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The history of Rainham Hall

Exterior view of Rainham Hall, London
Exterior view of Rainham Hall | © National Trust Images/James Dobson

Rainham Hall is a rare survivor and a remarkably fine example of Queen Anne style architecture, built in 1729. It was designed as a home, for a merchant, to be lived in and used. Nearly 50 different families and inhabitants have resided at Rainham Hall since then, including solicitors, artists, children in a day nursery, a cycling vicar and architectural historians. Since opening in 2015 we are researching their stories one by one and sharing these through a series of exhibitions and installations displayed in the hall.

History of the garden

When Rainham Hall was built, the surrounding estate would have been much larger, compromising nearly 11 acres of land, compared to the less than three acres remaining today.

No records have survived about the garden in this period, though some features have stood the test of time such as the stone urns still present today dating from the early 18th century.

Clues from the past

In 1867 the 1st edition of the Ordnance Survey records some details of the walled garden, which was divided into four distinct parts - formal garden, upper orchard, lower pond garden and lower orchard.

In 1917, Rainham Hall was purchased by art historian and property developer Colonel Herbert Hall Mulliner. He never lived at the hall but oversaw a programme of restoration works. Mulliner clarified the structural lines of the garden and relocated two of the decorative urns to the front of the house.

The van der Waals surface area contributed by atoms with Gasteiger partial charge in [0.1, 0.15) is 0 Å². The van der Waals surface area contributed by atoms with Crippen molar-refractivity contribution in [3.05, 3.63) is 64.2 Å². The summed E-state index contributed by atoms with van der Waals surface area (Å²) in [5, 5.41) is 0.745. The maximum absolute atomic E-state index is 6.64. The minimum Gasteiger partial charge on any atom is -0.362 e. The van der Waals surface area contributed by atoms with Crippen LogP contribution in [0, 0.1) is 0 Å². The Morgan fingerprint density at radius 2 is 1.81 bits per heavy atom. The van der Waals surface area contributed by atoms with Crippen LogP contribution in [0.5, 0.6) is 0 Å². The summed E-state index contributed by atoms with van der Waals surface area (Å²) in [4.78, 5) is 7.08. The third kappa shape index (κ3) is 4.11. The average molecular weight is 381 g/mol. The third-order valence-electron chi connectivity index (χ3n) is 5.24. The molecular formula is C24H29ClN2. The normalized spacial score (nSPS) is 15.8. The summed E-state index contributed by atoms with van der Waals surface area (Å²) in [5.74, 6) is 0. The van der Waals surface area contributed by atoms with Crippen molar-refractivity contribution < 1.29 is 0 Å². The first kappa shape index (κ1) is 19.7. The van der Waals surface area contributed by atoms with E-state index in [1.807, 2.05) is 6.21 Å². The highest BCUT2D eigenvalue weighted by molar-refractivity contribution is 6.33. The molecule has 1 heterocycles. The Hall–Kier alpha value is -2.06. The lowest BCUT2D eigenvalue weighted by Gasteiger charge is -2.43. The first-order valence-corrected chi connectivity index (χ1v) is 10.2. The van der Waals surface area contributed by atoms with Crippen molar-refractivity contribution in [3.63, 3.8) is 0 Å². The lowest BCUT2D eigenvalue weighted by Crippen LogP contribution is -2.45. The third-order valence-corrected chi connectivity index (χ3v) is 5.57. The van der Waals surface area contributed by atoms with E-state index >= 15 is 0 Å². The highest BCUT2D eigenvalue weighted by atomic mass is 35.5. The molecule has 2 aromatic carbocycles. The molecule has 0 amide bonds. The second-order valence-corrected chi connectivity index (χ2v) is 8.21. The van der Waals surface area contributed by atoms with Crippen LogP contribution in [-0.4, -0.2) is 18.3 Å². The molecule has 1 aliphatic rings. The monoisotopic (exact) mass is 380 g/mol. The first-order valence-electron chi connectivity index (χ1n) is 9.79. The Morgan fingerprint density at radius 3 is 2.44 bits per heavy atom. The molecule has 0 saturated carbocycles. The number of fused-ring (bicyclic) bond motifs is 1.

Few details of planting are recorded, but the long straight paths of the formal flower garden and terrace are clearly visible in photographs from a Country Life article published in 1920.

Visitors welcomed

The garden became increasingly neglected and overgrown over the following decades. In 2011, the garden was opened to the general public following a project funded by London Borough of Havering and Veolia North Thames Trust. The major conservation and interpretation project at Rainham Hall was completed in 2015, allowing full public access to the hall and garden.

Today, the community garden welcomes local Rainham residents, visitors and is looked after by a host of National Trust volunteers. The garden comprises formal borders at the rear of the hall, a lower lawn, meandering borders, an orchard, a small woodland, outdoor seating areas and a nature playground.

A timeline of the residents of Rainham Hall


The first owners

Rainham Hall was built in 1729 for sea merchant, Captain John Harle (1688-1742). John Harle was from a northern coal and shipping family who, after many years on the seas trading with various countries, settled in London. In 1719, John Harle married Mary Tibbington, a widow. Sometime in 1739, Mary died childless. John remarried quite soon afterwards, to Sarah Gregory, a widow who lived in Rainham. In 1740 Sarah gave birth to their only child, also named John.